The Journal of Peer Production - New perspectives on the implications of peer production for social change New perspectives on the implications of peer production for social change
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JoPP Signal:
Title: Peer production and changing norms in music practice: An ethnomusicological perspective
Author/s: Denis Crowdy
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Abstract:
This article explores this by comparing discussions of music practices in the Global South with those of the North through the analytical perspective of ethnomusicology, a discipline concerned with the analysis of music in its social context. Ethnomusicology has traditionally focused on apparently clearly geographically and culturally bounded ‘non-Western’, diasporic and indigenous musics. Increasingly, however, it offers a critical analytical perspective where centre-periphery models are unstable due to the global spread of mobile technology and cultural diversity within nations. The comparison is organised under a set of headings extracted as key points from the changing norms associated with peer production described above. These are: authorship, ownership and control, participation, and income.

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JoPP Signal:
Title: Expanding the Internet Commons: The Subversive Potential of Wireless Community Networks
Author/s: Primavera De Filippi & Félix Tréguer
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Abstract:
In this paper, we focus on an ongoing—though too often neglected—phenomenon of decentralization in telecommunications networks: we show how the current revival of grassroots community networks can counterbalance the erosion of autonomy of Internet users that results from current telecom policies. As opposed to more larger and centralized network infrastructures owned and managed by powerful third parties (such as the state or large, highly capitalized Internet Service Providers (ISPs)), grassroots community networks are deployed by the community and for the community at the local or regional level. Rather than being driven by profits, they focus on the actual needs of the needs of its participants. They also experiment with novel models of distributed governance relying on cooperation and sharing among a community of peers (from a dozen to tens of thousands participants), and that are reminiscent of commons-based peer production schemes (Benkler 2006). In our study, we focus on ‘Wireless Community Networks’ (WCN) (i.e those community networks providing connectivity through radio technologies, and Wi-Fi especially). While many community networks do not rely on radio technologies, those who do exhibit particular features that contrast more strongly from the dominant model found in traditional ISPs. In particular, to the extent that they rely solely and exclusively on free-to-use airwaves (or ‘spectrum commons’), WCN are to some extent more independent from incumbent ISPs than landline community networks who necessarily have to enter into a contractual relationship with the owners of the ‘last-mile’ landline network infrastructure.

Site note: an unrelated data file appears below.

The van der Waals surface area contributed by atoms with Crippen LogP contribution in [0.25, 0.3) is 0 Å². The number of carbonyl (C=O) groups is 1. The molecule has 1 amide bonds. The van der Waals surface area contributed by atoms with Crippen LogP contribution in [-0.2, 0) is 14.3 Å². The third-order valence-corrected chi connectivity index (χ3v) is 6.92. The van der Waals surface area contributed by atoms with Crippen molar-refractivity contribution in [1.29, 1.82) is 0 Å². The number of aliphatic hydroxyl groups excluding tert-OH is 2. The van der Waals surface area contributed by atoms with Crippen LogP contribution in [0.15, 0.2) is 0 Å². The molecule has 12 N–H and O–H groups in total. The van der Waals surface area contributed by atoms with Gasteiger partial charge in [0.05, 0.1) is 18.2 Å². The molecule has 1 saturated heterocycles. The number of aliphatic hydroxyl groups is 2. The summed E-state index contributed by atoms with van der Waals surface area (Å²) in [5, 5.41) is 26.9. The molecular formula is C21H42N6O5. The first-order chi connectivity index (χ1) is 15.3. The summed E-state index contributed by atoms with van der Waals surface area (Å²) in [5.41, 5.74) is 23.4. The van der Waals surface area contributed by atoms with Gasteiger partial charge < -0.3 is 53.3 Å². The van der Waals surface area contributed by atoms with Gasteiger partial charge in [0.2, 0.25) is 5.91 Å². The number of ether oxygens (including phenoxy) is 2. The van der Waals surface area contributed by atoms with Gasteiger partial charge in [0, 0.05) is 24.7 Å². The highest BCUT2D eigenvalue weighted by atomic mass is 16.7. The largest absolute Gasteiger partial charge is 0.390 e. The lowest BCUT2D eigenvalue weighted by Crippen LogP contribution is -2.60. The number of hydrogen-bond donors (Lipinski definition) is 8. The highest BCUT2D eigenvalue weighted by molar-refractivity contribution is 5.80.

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JoPP Signal:
Title: Peer-to-peer as a design principle for law: distribute the law
Author/s: Melanie Dulong de Rosnay
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Abstract:
This article positions itself beyond the tension between copyright enforcement to preserve business models vs users' rights to access knowledge which are required to enjoy the opportunities provided by the disruptive technology. Instead of only applying law to peer-to-peer in order to control networks, and without implying that because a law is currently unenforceable, it should not exist, I propose to consider another angle of the relationship between law and technology, by applying peer-to-peer to the law, to introduce the argument of the distribution of law itself. Peer-to-peer technologies disrupting established economic models and legal categories could also inspire an evolution of the law as a regulatory system in order to integrate some of their technical features. This will lead to another kind of relationship between law and technology: after the control of technology by the law, which absorbs the new technology by expanding its scope of application, and in addition to the scholarship on regulation by code or of code (Lessig 2006; Brown & Marsden 2013) the law itself can try to integrate the technology. It might do so by reconfiguring its internal ‘operating system’ and shuffling the categories a bit more, instead of simply inflating them by adding an exception to the existing system.

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JoPP Signal:
Title: Manufacturing imaginaries: Neo-Nazis, Men’s Rights Activists and 3D Printing
Author/s: Robbie Fordyce
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Abstract:
This article addresses the intersection between additive manufacture, the political imaginary, and Italian radical thought. While a suitable Venn diagram that illustrates the connections between these areas might initially appear to require a fair bit of twisting and turning, I believe that such a diagram is possible, and that it illuminates the political values that are, or could be, important for the political changes made possible by 3D printing. Such a method will expose what outcomes are conceived as possible by 3D printing within the political imagination of dissident groups. The political imaginary of some white supremacists and anti-feminists is one that sees civic space as polluted with misguided liberalism, with a potential resolution to be found in the new technologies related to additive manufacture. Italian radical thought includes a number of methodologies for conceptualising of relationships between domestic and civic spaces, as well as significant and enthusiastic work connecting contemporary events to immediate or short-term political developments. Through the device of the ‘social factory’, Italian radical thought greatly helps us to understand the connections between work and home insofar as they address the changes in life and labour that have arisen over the last forty years. The investigation of 3D printing and right-wing politics that I undertake in this article demonstrates new uses of Italian Marxist thought, providing challenges to the concept of the factory society, as well as reporting on the unexpected projections for 3D printing in political uses by far-right groups.